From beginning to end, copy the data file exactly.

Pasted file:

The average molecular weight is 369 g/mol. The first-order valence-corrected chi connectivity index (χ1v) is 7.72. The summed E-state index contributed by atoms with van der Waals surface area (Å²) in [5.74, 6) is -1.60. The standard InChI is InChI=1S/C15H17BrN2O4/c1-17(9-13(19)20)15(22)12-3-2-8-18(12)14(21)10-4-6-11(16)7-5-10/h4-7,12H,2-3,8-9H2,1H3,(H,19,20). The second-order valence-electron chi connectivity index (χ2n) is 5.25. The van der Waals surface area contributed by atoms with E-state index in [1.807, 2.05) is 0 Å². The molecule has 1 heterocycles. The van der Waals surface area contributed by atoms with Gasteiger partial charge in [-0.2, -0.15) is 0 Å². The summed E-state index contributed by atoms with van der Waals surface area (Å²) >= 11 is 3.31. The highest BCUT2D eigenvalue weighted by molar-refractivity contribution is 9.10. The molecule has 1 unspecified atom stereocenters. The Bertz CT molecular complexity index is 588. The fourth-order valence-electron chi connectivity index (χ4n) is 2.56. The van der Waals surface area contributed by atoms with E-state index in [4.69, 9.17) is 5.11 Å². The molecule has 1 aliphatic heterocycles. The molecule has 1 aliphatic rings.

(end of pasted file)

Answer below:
The average molecular weight is 369 g/mol. The first-order valence-corrected chi connectivity index (χ1v) is 7.72. The summed E-state index contributed by atoms with van der Waals surface area (Å²) in [5.74, 6) is -1.60. The standard InChI is InChI=1S/C15H17BrN2O4/c1-17(9-13(19)20)15(22)12-3-2-8-18(12)14(21)10-4-6-11(16)7-5-10/h4-7,12H,2-3,8-9H2,1H3,(H,19,20). The second-order valence-electron chi connectivity index (χ2n) is 5.25. The van der Waals surface area contributed by atoms with E-state index in [1.807, 2.05) is 0 Å². The molecule has 1 heterocycles. The van der Waals surface area contributed by atoms with Gasteiger partial charge in [-0.2, -0.15) is 0 Å². The summed E-state index contributed by atoms with van der Waals surface area (Å²) >= 11 is 3.31. The highest BCUT2D eigenvalue weighted by molar-refractivity contribution is 9.10. The molecule has 1 unspecified atom stereocenters. The Bertz CT molecular complexity index is 588. The fourth-order valence-electron chi connectivity index (χ4n) is 2.56. The van der Waals surface area contributed by atoms with E-state index in [4.69, 9.17) is 5.11 Å². The molecule has 1 aliphatic heterocycles. The molecule has 1 aliphatic rings.